The library associations have also backed commercial ventures seeking to distort the fair use and first sale doctrines in copyright law, revealing a shortsightedness that is hard to fathom—both because it turns allies into antagonists, and because some of those commercial ventures would swallow the role of many libraries. Equally naïve is the tacit endorsement library groups have given to the Internet Archive’s invented theory of “Controlled Digital Lending,” which would aggravate the economic precarity of authors and would be hazardous to libraries everywhere.

If IA’s founder Brewster Kahle achieved his stated ambition to build a free repository for “every work ever created,” what do the library associations imagine happens next? While the number of professional writers would be decimated, libraries across the country would be shuttered as obsolete relics. After all, if one segment of a community will vote to defund the local library for hosting Drag Queen Story Time, and the readers in that same community can get everything from a central database on the web, who will pay to keep a library’s doors open and why?

And before long, which entity is really going to own and control that universal repository of everything? Google? Amazon? Meta? If you think localized book bans are bad, imagine Meta and its invisible star chamber influencing books the way they currently moderate comments on Facebook. I would think most librarians are wise enough students of history and current events to see where weakening authors’ rights can lead, which brings us to the question of who convinced these associations to pursue copyright boondoggles and make unnatural adversaries of authors?

Ivory tower academics and lobbyists who receive substantial funding from the tech industry are at the forefront of all efforts to weaken authors’ rights, including initiatives alleged to be in the interest of libraries. Just review the names of the amici who filed for the defendant in Hachette et al v. Internet Archive, and it will not take long to see the intersection of Big Tech money and advocacy of IA’s false claim to be a surrogate for “all libraries.” Such proximity to Silicon Valley should be a bright yellow flag for the ALA, but like the frog carrying the scorpion, they remain willfully blind to the true nature of that industry and its utopian promises.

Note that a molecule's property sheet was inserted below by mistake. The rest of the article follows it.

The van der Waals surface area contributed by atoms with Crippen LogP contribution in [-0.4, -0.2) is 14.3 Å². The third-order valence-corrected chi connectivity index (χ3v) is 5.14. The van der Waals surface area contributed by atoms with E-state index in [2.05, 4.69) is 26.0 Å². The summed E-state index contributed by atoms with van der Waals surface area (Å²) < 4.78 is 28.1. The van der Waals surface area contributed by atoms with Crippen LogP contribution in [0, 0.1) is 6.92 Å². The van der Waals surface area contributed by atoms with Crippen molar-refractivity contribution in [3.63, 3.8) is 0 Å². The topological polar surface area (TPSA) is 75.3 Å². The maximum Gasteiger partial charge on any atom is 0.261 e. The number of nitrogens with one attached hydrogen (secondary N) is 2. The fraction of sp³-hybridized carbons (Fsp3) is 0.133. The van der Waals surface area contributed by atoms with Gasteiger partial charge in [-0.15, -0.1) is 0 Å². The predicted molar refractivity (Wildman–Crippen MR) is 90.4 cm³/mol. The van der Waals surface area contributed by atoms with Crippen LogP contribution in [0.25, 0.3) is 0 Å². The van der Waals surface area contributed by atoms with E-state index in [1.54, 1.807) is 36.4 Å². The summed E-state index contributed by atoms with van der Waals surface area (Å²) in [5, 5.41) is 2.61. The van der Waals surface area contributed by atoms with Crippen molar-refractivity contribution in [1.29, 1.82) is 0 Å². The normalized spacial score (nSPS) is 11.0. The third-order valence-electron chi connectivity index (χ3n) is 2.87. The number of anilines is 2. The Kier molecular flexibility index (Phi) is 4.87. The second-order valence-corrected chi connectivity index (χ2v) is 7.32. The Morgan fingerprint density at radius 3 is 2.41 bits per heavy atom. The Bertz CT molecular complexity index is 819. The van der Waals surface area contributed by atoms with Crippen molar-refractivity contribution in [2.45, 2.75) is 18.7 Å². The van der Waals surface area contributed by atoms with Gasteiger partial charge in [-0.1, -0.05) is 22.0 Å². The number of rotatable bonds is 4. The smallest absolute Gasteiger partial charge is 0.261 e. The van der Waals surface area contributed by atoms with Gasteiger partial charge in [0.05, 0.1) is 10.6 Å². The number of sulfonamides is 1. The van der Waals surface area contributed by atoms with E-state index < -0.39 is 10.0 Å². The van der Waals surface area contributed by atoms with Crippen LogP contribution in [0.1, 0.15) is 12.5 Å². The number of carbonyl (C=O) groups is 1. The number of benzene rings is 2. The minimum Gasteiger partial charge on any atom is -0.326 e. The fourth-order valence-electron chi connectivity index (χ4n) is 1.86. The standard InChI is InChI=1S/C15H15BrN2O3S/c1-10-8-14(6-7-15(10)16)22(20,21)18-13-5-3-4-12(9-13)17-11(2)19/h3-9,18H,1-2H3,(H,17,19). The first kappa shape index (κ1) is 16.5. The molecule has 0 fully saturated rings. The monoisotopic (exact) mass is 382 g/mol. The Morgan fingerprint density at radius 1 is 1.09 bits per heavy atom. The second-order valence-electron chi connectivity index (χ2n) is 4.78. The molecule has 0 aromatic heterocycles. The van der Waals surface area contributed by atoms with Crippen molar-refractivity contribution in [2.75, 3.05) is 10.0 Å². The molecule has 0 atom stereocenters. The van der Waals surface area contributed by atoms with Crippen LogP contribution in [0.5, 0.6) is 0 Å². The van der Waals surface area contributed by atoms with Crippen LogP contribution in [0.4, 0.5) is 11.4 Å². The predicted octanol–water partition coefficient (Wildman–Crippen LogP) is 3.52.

Librarians on the front lines in the contemporary assault on literature should keep in mind that there is more than one way to prevent a book from being read; and censorship, infuriating as it is, has often been defeated by the market. A far more effective means to silence a multitude of writers would be to ensure that their books are never written in the first place, and one way to achieve that end is to weaken the copyright rights of authors and further limit their power to change the world.

David Newhoff
David is an author, communications professional, and copyright advocate. After more than 20 years providing creative services and consulting in corporate communications, he shifted his attention to law and policy, beginning with advocacy of copyright and the value of creative professionals to America’s economy, core principles, and culture.